BNL Home
February 2019
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1

There are no conferences scheduled at this time.

  1. NSLS-II Friday Lunchtime Seminar

    12 pm, NSLS-II Bldg. 743 Room 156

    Hosted by: Ignace Jarrige

    In the past decades, the structures of spherical particle packing have been intensively investigated to understand the origin of materials structures and associated properties. However, despite its equal importance, the phase transformation kinetics of spherical particles has been relatively poorly understood. We investigated close-packed structures of spherical block copolymer micelles induced by rapid cooling of disordered micelles using small angle X-ray scattering experiments conducted at the 11-CMS and 12-SMI lines. We found that depending on the depth of quenching, disordered block copolymer micelles self-assemble into three different close-packed structures: face-centered cubic (fcc), random stacking of hexagonal-close packed layers (rhcp), and hexagonal-close-packed (hcp) structures as the depth of temperature quenching increases. Cooling and heating of these close-packed micelle solutions reveal that the hcp and rhcp structures are long-lasting metastable structures that eventually transform to stable fcc. Close-inspection of the 2D small angle X-ray scattering patterns shows that the formation of these metastable structures is correlated with the size of crystallites. The Laplace pressure is attributed to the origin of the formation of the metastable structures.

2

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3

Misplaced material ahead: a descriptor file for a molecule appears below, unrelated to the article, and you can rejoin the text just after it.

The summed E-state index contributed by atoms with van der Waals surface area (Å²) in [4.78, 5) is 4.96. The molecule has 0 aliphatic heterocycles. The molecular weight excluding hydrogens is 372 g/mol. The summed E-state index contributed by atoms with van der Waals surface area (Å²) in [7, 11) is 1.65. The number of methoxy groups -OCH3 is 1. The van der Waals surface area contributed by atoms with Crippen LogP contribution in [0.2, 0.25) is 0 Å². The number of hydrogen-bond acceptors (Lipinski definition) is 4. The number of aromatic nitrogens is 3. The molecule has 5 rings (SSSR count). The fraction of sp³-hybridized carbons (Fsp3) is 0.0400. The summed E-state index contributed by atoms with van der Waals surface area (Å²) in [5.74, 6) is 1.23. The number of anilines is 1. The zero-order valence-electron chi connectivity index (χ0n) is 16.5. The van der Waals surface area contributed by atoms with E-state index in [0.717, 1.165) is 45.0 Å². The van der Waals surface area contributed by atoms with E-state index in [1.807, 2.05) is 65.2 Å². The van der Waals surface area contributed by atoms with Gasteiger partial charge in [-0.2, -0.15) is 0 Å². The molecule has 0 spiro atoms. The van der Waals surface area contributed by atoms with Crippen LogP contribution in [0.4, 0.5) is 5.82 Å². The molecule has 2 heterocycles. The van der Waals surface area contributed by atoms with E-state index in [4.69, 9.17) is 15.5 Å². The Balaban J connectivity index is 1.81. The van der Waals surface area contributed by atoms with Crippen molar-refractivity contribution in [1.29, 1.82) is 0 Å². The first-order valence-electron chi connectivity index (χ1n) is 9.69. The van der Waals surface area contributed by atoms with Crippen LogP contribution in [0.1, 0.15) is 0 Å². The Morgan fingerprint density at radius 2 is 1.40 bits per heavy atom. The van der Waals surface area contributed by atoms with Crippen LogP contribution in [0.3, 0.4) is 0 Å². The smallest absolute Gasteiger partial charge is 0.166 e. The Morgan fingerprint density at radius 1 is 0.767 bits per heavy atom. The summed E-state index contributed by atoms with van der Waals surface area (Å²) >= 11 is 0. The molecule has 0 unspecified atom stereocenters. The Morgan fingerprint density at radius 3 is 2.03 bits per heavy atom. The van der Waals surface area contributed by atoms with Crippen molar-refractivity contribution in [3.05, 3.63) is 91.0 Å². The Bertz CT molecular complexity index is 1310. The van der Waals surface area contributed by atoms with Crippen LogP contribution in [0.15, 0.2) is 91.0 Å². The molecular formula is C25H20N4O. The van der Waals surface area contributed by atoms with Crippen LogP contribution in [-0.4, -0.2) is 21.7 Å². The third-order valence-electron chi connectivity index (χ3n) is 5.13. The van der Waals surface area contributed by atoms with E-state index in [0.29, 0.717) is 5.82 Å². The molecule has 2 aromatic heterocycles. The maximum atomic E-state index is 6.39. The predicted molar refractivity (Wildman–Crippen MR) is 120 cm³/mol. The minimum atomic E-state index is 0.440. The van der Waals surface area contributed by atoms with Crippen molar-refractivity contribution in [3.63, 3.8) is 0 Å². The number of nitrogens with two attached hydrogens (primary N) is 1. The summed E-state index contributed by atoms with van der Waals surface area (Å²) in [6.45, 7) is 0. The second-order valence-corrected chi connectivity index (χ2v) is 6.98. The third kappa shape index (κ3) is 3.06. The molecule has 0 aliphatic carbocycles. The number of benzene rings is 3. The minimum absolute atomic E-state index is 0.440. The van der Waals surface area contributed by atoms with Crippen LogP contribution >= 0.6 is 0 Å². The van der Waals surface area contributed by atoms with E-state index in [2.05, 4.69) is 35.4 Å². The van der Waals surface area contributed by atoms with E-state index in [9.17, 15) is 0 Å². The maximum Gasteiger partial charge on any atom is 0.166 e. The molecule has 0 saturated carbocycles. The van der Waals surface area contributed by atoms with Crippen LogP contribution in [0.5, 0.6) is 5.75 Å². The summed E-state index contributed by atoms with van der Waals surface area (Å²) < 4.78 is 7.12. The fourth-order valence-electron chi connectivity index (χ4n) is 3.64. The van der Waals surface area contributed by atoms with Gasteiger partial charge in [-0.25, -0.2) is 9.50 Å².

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4

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5

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6

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7

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8

There are no conferences scheduled at this time.

  1. NSLS-II Friday Lunchtime Seminar

    12 pm, NSLS-II Bldg. 743 Room 156

    Hosted by: Ignace Jarrige

    Rechargeable sodium-ion batteries (SIBs) are now attracting special attention with a great cost advantage over rechargeable lithium-ion batteries (LIBs) especially in the field of large-scale applications. For the successful development of the SIBs, it is imperative to find new cathode and anode materials with high capacity, high power, and long cycle life. With this perspective, we have examined the electrochemical properties of O3-layer structured oxides, Na3M(II)2M(V)O6, with a honeycomb ordering of M(II) and M(V) in the metal layer for the cathode material in SIBs.[1] One of this class materials, Na3Ni2BiO6, can reversibly deliver specific discharge capacities of up to 109 mAh/g with very flat voltage plateaus ~3.5V vs. Na/Na+. Structural changes occurring during charging/discharging investigated by using in situ X-ray diffraction (XRD) are correlated with its long cycle life. Long and short-range structure changes at various state of (dis)charge have been also probed ex-situ using combined synchrotron-based high-resolution X-ray powder diffraction (HRPD) and extended X-ray absorption fine structure (EXAFS). Some of its derivatives with increased redox voltages will also be presented. For the anode materials, various compositions of transition metal oxides including Ti and Fe elements having tunnel based structures (single- and double- tunnels) are explored as rechargeable SIBs.[2] Detailed electrochemical results combined with structural characterization will be presented in the seminar. References: [1] D.S. Bhange, G. Ali, D.-H. Kim, D.A. Anang, T.J. Shin, M.G. Kim, Y.-M. Kang, K.Y. Chung, K.-W. Nam, J. Mat. Chem. A 5 (2017) 1300-1310. [2] D.S. Bhange, G. Ali, J.-Y. Kim, K. Y. Chung, K.-W. Nam, J. Power Sources 366 (2017) 115-122.